Grove’s dictionary

Havergal Brian

Selected and annotated by Malcolm MacDonald

The casual reference above to Grove’s Dictionary set me thinking of the merits of that unique compendium of musical literature, compared to which all others — German, Italian, and American — are so many musical Bradshaws. ‘Grove’ is something not easily explained, for it gets there with the facts, and with it go charm and personality all the way. Those worthy succeeding editors have maintained the touch first laid on musical dictionary-making by Grove. His friend CL Graves wrote that his achievements were ‘all the more remarkable when it is borne in mind that in the strict sense of the words he was neither a scholar, a linguist, nor a musician but he had the genius of understanding.

They speak of the lack of proportion seen throughout the dictionary: it were a fault until we remember how very human it all is, reflecting the mind of Grove and that of the genuine English lover of music. The discovery of the genius of Schubert centres around the activities of Schumann, Mendelssohn and George Grove, but it was the latter who brought Schubert to the fuller understanding of Englishmen. Living in an age less frankly psychic and mystic than the present, he still had a deeply spiritual personality. Second sight or instinct took him in 1867 to Vienna, where in company with Arthur Sullivan he discovered the parts of the whole of the Rosamunde music.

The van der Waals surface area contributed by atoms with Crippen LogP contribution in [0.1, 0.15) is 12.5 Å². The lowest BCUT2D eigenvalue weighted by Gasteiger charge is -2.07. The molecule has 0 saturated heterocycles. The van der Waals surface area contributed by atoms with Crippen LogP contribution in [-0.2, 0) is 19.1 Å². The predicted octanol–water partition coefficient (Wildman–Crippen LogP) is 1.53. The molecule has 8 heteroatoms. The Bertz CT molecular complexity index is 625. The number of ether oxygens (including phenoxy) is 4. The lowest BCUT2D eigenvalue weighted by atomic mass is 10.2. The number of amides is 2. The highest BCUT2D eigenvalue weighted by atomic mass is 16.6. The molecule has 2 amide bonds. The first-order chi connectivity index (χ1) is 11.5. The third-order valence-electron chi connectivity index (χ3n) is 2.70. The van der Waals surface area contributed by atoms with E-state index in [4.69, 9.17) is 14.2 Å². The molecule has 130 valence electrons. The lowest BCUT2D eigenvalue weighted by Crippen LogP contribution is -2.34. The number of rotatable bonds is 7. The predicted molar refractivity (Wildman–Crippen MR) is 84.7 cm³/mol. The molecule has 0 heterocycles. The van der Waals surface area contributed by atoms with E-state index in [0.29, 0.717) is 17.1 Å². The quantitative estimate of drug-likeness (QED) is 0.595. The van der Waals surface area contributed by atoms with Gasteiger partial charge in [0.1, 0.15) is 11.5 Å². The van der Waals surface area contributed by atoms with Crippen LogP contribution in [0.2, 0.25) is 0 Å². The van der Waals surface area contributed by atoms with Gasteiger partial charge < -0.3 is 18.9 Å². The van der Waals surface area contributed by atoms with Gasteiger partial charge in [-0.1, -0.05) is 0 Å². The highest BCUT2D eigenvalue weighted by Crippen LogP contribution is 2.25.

This discovery awakened a new interest in England, and from that time forward, the Crystal Palace programmes leading the way, Schubert has been with us always. In 1880 Grove was again in Vienna, this time studying the Schubert manuscripts in the possession of the Musikverein, seeking the lost Gastein Symphony, the existence of which he never doubted but never found.

Grove’s own and finest work in the Dictionary are in the articles on Beethoven (62 pages) and Schubert (55 pages). No man can pledge posterity: but I sincerely hope that no future edition will ever see them changed or abridged, for as they stand they are a fitting tribute to the memory of a great musical historian and a record of what we in our day thought worthy. But the cardinal virtue of the whole book is the generally well balanced record of musicians and their works, of music and its forms, of musical instruments and their shapes. I have one suggestion to offer: in the years to come, when time must inevitably call for a new edition, may a system of cross-indexing be introduced.

On the other hand, by La main gauche

Musical opinion, October 1935